Door signs are valid for one year after they are printed; however the sign must be reprinted if:

  1. New hazards are introduced into the lab
  2. There is a significant change to the quantity and type of chemicals stored in the lab
  3. Emergency contacts have changed

Other hazards, such as biohazards and lasers, require additional signage. Please see the EHS webpage focusing on signage for more information.

Compressed Gases

If your lab has compressed gases, please make sure to review the Compressed Gas Chemical Safety Fact sheet for important safety information.

A common mistake in many labs at SFU is the improper storage of gas cylinders. Gas cylinders must have two-point chain restraints: one placed one third from the top and the other placed at one third from the bottom (see left).

Please note that bench clamps and strap restraints must not be used. If you need to upgrade your cylinder restraints or would like them inspected, please contact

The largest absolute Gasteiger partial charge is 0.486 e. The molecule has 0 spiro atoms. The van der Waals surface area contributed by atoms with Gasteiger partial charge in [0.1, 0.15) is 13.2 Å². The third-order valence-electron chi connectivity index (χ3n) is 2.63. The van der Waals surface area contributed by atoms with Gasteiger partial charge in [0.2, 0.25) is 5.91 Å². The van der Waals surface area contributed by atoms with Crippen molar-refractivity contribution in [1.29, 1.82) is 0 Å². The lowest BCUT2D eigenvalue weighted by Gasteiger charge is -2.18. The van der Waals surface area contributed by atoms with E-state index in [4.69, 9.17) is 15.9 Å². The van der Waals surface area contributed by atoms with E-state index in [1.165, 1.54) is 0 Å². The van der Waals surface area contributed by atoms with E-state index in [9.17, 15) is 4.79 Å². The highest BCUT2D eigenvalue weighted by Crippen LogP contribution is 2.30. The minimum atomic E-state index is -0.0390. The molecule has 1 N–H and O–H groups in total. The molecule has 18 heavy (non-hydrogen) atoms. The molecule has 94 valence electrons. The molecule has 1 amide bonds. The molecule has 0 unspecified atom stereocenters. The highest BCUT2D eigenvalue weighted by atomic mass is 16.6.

Another common issue is the stockpiling of gas cylinders in labs. Building codes dictate that cylinders stored in labs must be either in use (connected through a regulator or other mechanism) or acting as a single reserve for a cylinder that is in use. All other cylinders must be in a designated storage area.

Please notify Megan Wong if you are purchasing flammable, toxic, or oxidizing gases.


If your lab stores chemicals, please make sure to review the Hazardous Chemical Storage Manual, the EHS Laboratory Safety Manual, and SDS sheets for information on proper storage.

Fume hoods should not be used as long term storage for chemicals or equipment (unless they are clearly labelled as for storage only). If you need to store your chemicals in a flammables cabinet or acid cabinet and you do not have access to one please contact Megan Wong. All shelving used to store chemicals must have a lip to prevent chemicals falling in the event of an earthquake.